Posted: Sunday, June 17, 2007 at 12:00 am
By: Doug Lund
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He wasn’t daddy or papa or pop or father..just Dad.
Harry Lund would have been 101 this year and it’s 30 years since he died but I still think of him every day and see his face every morning in the mirror.
Like most boys of his era, Dad left school after the 8th grade to help out on the family farm. And even though he eventually bought a farm of his own, I don’t think his heart was in it and he developed his skills as a builder into a full time career in carpentry.  He is responsible for constructing many of the houses in Volga, including the one I grew up in.
Years and years of hard work from hoisting rafters and pounding nails all day, made him about the toughest guy I ever knew.
His body eventually gave in to my mother’s good cooking but in his younger days, he cut quite a handsome figure. I thought the old man..with his moustache..looked a lot like Clark Gable.
A tender moment with Dad and yours truly in 1946 with brother Denny playing in the dirtHe, like others of his generation, felt that mothers could afford to coddle the children. It was the father’s job to make the money, lay down the law and carry out the punishment if any of us broke that law.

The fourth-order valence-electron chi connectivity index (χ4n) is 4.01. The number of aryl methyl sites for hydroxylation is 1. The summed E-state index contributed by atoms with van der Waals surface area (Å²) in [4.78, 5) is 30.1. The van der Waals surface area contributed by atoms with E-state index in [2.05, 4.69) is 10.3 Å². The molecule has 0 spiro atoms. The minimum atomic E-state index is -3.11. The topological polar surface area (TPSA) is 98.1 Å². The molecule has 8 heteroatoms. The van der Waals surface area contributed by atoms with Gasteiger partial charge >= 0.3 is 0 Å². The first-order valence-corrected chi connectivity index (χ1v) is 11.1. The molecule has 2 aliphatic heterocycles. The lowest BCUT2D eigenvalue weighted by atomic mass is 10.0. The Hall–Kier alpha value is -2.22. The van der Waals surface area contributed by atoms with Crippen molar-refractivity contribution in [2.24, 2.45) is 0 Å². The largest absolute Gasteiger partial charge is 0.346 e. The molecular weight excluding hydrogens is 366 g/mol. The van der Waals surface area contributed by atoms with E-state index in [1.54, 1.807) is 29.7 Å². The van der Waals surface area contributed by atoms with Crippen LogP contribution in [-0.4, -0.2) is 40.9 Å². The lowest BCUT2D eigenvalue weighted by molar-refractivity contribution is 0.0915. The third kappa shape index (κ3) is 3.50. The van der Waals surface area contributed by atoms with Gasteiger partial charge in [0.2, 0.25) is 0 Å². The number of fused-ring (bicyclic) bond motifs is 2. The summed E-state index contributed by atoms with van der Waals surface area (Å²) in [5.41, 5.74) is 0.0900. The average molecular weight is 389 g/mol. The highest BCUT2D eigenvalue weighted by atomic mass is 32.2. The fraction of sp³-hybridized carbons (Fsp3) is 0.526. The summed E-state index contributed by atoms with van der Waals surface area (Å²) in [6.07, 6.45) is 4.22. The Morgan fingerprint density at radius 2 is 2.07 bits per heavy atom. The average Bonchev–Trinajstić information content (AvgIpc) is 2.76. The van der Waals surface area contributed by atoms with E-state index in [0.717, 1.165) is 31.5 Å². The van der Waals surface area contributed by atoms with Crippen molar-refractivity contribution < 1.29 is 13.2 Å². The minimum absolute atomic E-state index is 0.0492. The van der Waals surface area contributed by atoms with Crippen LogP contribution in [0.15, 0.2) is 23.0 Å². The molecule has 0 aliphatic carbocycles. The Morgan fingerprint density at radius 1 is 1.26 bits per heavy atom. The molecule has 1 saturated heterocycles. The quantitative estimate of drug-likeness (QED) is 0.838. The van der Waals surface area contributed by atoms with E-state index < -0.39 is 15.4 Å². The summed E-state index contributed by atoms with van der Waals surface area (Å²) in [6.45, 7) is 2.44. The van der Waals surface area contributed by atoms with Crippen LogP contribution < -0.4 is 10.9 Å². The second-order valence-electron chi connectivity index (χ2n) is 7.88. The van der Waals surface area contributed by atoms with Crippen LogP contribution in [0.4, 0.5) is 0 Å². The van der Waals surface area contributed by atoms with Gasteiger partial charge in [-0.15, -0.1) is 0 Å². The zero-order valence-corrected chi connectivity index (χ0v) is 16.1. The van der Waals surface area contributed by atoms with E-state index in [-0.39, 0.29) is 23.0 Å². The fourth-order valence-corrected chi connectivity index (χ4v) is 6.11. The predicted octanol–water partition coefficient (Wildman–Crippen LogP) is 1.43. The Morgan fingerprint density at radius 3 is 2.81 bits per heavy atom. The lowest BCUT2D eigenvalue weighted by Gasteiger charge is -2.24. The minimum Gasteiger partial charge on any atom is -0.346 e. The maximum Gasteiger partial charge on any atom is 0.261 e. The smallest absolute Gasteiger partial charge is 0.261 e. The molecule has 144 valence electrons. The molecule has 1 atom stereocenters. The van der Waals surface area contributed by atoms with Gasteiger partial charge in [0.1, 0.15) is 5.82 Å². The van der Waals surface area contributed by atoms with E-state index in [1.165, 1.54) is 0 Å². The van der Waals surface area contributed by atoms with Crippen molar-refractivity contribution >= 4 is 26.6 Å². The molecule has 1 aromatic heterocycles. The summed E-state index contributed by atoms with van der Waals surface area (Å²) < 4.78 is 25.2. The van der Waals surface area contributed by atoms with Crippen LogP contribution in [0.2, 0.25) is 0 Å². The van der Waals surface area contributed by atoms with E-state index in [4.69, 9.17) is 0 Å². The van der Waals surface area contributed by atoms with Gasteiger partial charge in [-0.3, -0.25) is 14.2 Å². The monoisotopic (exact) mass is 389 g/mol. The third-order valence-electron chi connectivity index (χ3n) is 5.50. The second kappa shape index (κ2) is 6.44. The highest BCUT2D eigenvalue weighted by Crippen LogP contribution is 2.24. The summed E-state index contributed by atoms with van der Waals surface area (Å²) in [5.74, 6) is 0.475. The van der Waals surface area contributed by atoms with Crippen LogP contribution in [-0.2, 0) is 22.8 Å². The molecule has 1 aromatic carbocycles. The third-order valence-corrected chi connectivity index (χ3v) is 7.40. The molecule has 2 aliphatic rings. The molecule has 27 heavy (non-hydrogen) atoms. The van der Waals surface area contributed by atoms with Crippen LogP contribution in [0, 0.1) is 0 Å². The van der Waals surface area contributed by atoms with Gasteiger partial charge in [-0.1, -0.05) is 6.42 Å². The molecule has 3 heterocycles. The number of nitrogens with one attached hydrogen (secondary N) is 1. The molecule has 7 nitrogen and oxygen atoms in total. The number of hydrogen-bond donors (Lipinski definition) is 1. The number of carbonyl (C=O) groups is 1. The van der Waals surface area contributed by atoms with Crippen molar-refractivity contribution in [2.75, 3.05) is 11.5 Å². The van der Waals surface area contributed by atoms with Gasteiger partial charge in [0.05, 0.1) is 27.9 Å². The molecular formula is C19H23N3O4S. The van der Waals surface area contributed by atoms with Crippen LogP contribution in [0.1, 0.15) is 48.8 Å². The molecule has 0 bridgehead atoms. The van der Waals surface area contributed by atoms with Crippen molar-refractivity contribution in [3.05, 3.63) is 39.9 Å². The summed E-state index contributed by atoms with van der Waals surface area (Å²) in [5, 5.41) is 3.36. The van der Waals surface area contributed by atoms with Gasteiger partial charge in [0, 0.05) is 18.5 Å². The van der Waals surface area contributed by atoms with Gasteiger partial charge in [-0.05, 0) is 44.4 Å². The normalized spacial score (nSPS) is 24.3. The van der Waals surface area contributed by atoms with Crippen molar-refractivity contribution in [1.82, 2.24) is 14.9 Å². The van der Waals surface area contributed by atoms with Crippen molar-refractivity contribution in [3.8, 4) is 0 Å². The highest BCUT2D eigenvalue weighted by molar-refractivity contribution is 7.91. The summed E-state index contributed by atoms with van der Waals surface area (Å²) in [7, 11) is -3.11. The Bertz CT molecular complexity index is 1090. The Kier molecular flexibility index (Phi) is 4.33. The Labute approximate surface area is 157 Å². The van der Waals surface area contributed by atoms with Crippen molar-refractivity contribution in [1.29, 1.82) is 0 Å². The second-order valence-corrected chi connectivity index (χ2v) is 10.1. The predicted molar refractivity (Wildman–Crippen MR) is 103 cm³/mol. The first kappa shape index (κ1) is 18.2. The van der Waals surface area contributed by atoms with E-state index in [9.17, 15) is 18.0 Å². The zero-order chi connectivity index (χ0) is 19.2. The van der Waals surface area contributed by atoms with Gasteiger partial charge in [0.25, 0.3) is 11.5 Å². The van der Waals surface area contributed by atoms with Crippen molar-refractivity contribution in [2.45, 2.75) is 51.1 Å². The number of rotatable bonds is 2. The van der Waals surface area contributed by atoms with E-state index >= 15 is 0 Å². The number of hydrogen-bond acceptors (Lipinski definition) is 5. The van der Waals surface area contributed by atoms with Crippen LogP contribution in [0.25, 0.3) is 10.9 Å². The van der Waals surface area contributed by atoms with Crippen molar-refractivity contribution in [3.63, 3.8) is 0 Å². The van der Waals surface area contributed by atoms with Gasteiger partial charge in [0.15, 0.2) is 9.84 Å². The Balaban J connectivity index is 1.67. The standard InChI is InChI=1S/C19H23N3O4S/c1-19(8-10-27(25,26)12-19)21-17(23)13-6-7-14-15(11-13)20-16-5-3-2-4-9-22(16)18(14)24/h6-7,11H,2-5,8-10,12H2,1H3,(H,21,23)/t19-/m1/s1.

Looking back, though, his bark was worse than his bite because..despite threats of beatings with a belt or a kick in the pants with his Red Wing boot, I don’t ever remember him hitting any of us.
Although he didn’t make a lot of money he could be full of buying me a motorcycle when I was 13 and an electric guitar a few years later.
Dad also made sure to save enough for our annual road trip to far off places. Each summer we’d all pile into the Queen Family Truckster and head out to the Seattle Worlds Fair, Chicago, Lake Louise in Canada or around Lake Superior.
We never missed a day at the State Fair in Huron including a stop at the go-cart track on the way home.
Aside from an occasional beer or cocktail during pheasant hunting season, I never saw my old man drunk. His idea of having fun was in using his God-given skills as a craftsman.
After retiring, he restored two Model T  automobiles, collected antiques and built nearly 20 grandfather clocks in his workshop.
But those good times were marred by a lifetime of smoking Camel straights which led to sleepless nights from coughing, oxygen tanks, breathing machines and hospital stays.
It was when the family was trying to convince him to go to the hospital one more time that I finally blurted out, “Dad, we don’t want to lose you. We love you.”
It was the first and only time I’d ever said that.
I wish I could have said one more thing before he took his final labored breath that evening in 1977…
“Thanks for everything, Dad!”

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